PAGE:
Jessica Hemmings

Textile Writer




Re:design, an exhibition of textiles and baskets made from recycled materials, was on display at the Joss Graham Gallery in London May 15 – July 31. The Joss Graham Gallery is dedicated to contemporary and antique textiles and basketry from India, Asia, and Africa. While the theme of recycling determined the selection of objects for this exhibition, the informal setting of “re:design” thankfully avoided the well-worn path of a self-conscious eco-friendly image. In fact, unless one read that many of the objects were made from recycled fabric, electrical wire, and even plastic wrappers, the theme of recycling may have gone unnoticed.

The reason for this may rest in the objects’ origins. Much of the work was sourced from the African and Indian continents, as well as other parts of Asia. For many of the regions represented, recycling is not seen as a trendy design alternative but a necessity for production. Many of the artisans producing these works would simply be without raw materials if it were not for the ingenious ways in which everyday resources are reused. But the success of the “re:design” exhibition lay not in a heavy-handed emphasis of these facts but rather in a straightforward attention to the amazing quality of workmanship and creativity on display.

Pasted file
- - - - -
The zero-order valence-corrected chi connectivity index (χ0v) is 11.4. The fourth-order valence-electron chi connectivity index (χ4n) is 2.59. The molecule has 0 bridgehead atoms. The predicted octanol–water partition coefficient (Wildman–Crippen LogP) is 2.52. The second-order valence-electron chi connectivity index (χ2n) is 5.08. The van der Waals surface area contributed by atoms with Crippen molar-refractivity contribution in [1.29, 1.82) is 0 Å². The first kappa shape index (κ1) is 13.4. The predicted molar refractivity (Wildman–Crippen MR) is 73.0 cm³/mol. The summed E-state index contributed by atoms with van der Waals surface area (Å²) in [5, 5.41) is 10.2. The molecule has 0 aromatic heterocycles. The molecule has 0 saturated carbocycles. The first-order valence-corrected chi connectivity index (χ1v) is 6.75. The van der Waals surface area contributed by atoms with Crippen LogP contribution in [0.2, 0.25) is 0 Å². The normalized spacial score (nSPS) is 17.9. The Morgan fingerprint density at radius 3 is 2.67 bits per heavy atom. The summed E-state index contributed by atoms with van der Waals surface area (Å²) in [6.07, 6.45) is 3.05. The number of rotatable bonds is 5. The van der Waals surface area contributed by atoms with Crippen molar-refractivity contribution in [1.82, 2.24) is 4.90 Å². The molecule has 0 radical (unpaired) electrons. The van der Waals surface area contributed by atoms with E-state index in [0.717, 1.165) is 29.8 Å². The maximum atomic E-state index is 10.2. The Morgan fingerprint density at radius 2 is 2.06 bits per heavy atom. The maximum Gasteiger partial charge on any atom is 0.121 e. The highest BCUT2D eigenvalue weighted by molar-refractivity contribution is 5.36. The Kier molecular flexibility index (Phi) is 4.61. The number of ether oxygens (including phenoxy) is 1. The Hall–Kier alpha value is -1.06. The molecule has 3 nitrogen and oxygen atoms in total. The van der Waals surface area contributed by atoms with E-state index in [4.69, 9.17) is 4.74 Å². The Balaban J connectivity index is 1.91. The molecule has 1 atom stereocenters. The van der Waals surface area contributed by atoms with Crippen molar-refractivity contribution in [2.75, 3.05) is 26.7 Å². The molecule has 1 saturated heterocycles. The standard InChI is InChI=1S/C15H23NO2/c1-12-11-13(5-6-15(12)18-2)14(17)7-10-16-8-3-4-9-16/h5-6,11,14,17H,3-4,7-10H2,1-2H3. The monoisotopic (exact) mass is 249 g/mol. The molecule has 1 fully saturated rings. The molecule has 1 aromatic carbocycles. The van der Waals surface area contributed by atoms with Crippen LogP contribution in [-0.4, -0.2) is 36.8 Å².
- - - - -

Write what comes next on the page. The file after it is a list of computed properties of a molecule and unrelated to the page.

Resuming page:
The works included a line of clothing and bags by the Delhi/London-based designers Blank. Educated at the National Institute of Design in India and The Royal College of Art in London, the design team weaves silk remnants into garments, scarves, and bags. Blank is certainly not forced to work from recycled materials. But this elective decision, coupled with experimental weave structures and high quality finishing, produces distinct and inventive surfaces.

At the other end of the spectrum, a mid-20th century Tibetan ceremonial robe sewn of exquisite diamond patchwork and worn by a tulku, or young incarnate lama, still feels contemporary today. From the 1950s, a mat made by Saami Fakir community in Pakistan was pieced from remnants of cotton cloth. More modest materials were woven into blinds (bamboo, plastic, and newspaper) or coiled into baskets (electrical wire and sweet wrappers). Thin plastic wrappers that started life covering the exterior of coffee boxes were fashioned into kites.

The examples selected for “re:design” were evidently crafted from hands – and eyes – skilled at seeing waste as an unnecessary luxury. The resulting levels of artisanship generated a sense of intrinsic value far beyond many of the objects’ more modest beginnings. As a Vrindavan, India, widows’ cooperative that makes woven baskets from plastic bags explains in its mission statement: “WASTE to become INCOME; REFUSE to become RESOURCE.” Such resourceful creativity presents a real lesson to designers working in the high-tech CAD-driven design world of today, a world in which the almost limitless array of options often results in work that lacks a genuine creative input. The sophisticated manner of “re:design” draws from many dying craft traditions; the most important of them all may be that of intuitive creativity.

FiberArts magazine (Jan./Feb. 2003: 56)